To build a more conducive data ecosystem, one not only needs more data but also more people who can put the data to good use and to make better policies. For example, a team of data scientists, academics and social workers can work together to evaluate the effectiveness of BR1M payments over the past five years and to see how it can be improved. The local government can make use of information provided by WAZE so that it can repair potholes in a more timely manner.

So the next time a politician or policy-maker talks about big data, ask him or her how this data can be analysed and used to improve public policies. – June 26, 2017.

* Dr Ong Kian Ming is the Member of Parliament for Serdang, Selangor and is also the General Manager of Penang Institute in Kuala Lumpur. He holds a PhD in Political Science from Duke University, an MPhil in Economics from the University of Cambridge and a BSc in Economics from the London School of Economics.

Visit to Paris, France under the PIPA program by Dr. Ong Kian Ming, MP for Serdang, from the 29th of June to the 4th of July, 2015

I was invited by the French embassy in Kuala Lumpur to take part in an Invitation Program for Future Leaders (Programme d’invitation des personnalités d’avenir) from the 29th of June to the 4th of July, 2015. The following is a report of some of the key takeaway points from my program. I have omitted the names of the individuals I had official meetings with, but have included the institutions to which they are attached to. These takeaway points are the main lessons which left an impression with me, as a result of my visit.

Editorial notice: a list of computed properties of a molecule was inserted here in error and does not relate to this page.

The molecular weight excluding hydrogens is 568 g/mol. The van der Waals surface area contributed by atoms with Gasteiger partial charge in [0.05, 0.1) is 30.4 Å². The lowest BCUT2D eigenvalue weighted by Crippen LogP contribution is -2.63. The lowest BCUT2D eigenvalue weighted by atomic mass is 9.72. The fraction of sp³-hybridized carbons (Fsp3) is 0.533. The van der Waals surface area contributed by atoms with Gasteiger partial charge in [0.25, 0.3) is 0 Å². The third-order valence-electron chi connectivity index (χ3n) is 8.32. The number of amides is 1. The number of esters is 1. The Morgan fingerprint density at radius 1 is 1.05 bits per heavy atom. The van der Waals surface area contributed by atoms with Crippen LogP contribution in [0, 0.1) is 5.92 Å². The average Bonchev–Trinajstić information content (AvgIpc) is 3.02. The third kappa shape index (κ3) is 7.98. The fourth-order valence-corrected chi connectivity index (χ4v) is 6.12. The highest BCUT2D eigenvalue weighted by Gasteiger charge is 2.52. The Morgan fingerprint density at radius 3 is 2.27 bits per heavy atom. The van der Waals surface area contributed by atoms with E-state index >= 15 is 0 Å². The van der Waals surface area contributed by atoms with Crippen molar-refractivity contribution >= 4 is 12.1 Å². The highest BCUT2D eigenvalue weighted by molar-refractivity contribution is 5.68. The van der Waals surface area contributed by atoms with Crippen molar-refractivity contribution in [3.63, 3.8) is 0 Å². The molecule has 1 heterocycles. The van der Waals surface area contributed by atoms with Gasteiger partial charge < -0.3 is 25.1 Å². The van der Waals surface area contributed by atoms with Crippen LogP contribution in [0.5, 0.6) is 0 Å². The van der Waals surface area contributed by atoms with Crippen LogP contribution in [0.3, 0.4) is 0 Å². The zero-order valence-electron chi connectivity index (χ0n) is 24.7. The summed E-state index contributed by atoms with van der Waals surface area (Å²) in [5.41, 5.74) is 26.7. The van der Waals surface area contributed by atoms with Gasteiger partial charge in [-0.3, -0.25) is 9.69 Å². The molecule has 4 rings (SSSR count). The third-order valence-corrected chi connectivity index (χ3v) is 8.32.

Key takeaway points

1) Institutional reform in the National Assembly and the Senate

In my visits to the National Assembly (lower house) and the Senate and in my discussions with various individuals, I found that that there has been significant reforms in the legislative process on July 23, 2008. These reforms were part of a larger constitutional reform, the most significant since it was drawn up in 1958[1]. These legislative reforms include:

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The 11th Malaysia Plan is not rooted in reality, is not transparent and is far from being a game changer

Media Statement by Dr. Ong Kian Ming, MP for Serdang, on the 21st of May, 2015

I am completely underwhelmed by the recently tabled 11th Malaysia Plan. I was expecting a document that would chart a new course to the status of a developed nation and beyond. What was tabled was a document that is divorced from current political and economic reality, is totally not transparent and is far from being a game changer.

One of the key economic challenges facing the country in 2015 and 2016 is the impact of low oil and gas prices on public finances. The unexpected and rapid fall in the price of oil to below US$40 per barrel at the end of 2014 forced the Prime Minister to announce some expenditure revisions at the beginning of the year. With the expectation of oil prices hovering below US$100 per barrel and low gas prices as a result of the increased production of shale gas in the United States, the revenue which the government derives from oil related sources – the petroleum tax, the income tax and the special dividend from Petronas – is expected to take a significant hit. Without a significant revision of long term government spending and without an increase in the recently introduced Goods and Service Tax (GST), I don’t see how the government can realistically expect to eradicate the budget deficit and the government debt to GDP ratio to below 45% by 2020.